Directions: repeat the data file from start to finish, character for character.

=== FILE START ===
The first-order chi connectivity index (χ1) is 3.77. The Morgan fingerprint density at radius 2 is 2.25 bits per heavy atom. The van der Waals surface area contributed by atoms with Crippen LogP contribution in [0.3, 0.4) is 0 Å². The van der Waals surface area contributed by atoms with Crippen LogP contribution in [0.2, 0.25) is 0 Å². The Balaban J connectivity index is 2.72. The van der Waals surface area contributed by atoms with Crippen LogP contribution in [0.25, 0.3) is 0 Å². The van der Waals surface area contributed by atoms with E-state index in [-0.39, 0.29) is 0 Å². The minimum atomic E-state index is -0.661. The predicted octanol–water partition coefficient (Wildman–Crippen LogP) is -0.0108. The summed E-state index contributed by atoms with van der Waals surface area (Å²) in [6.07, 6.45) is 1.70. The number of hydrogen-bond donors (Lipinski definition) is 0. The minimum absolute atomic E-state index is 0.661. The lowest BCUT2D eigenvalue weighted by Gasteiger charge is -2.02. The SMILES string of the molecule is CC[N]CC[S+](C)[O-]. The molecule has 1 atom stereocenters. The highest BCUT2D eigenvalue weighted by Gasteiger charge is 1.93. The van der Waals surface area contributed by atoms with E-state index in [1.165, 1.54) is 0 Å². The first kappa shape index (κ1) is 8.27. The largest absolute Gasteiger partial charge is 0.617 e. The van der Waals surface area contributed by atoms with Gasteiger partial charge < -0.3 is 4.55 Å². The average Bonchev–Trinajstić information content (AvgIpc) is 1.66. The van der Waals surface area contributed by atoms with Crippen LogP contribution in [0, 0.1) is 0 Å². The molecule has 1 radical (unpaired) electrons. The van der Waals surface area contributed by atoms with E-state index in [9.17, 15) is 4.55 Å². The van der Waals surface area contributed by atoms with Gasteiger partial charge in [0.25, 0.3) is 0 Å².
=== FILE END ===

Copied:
The first-order chi connectivity index (χ1) is 3.77. The Morgan fingerprint density at radius 2 is 2.25 bits per heavy atom. The van der Waals surface area contributed by atoms with Crippen LogP contribution in [0.3, 0.4) is 0 Å². The van der Waals surface area contributed by atoms with Crippen LogP contribution in [0.2, 0.25) is 0 Å². The Balaban J connectivity index is 2.72. The van der Waals surface area contributed by atoms with Crippen LogP contribution in [0.25, 0.3) is 0 Å². The van der Waals surface area contributed by atoms with E-state index in [-0.39, 0.29) is 0 Å². The minimum atomic E-state index is -0.661. The predicted octanol–water partition coefficient (Wildman–Crippen LogP) is -0.0108. The summed E-state index contributed by atoms with van der Waals surface area (Å²) in [6.07, 6.45) is 1.70. The number of hydrogen-bond donors (Lipinski definition) is 0. The minimum absolute atomic E-state index is 0.661. The lowest BCUT2D eigenvalue weighted by Gasteiger charge is -2.02. The SMILES string of the molecule is CC[N]CC[S+](C)[O-]. The molecule has 1 atom stereocenters. The highest BCUT2D eigenvalue weighted by Gasteiger charge is 1.93. The van der Waals surface area contributed by atoms with E-state index in [1.165, 1.54) is 0 Å². The first kappa shape index (κ1) is 8.27. The largest absolute Gasteiger partial charge is 0.617 e. The van der Waals surface area contributed by atoms with Gasteiger partial charge < -0.3 is 4.55 Å². The average Bonchev–Trinajstić information content (AvgIpc) is 1.66. The van der Waals surface area contributed by atoms with Crippen LogP contribution in [0, 0.1) is 0 Å². The molecule has 1 radical (unpaired) electrons. The van der Waals surface area contributed by atoms with E-state index in [9.17, 15) is 4.55 Å². The van der Waals surface area contributed by atoms with Gasteiger partial charge in [0.25, 0.3) is 0 Å².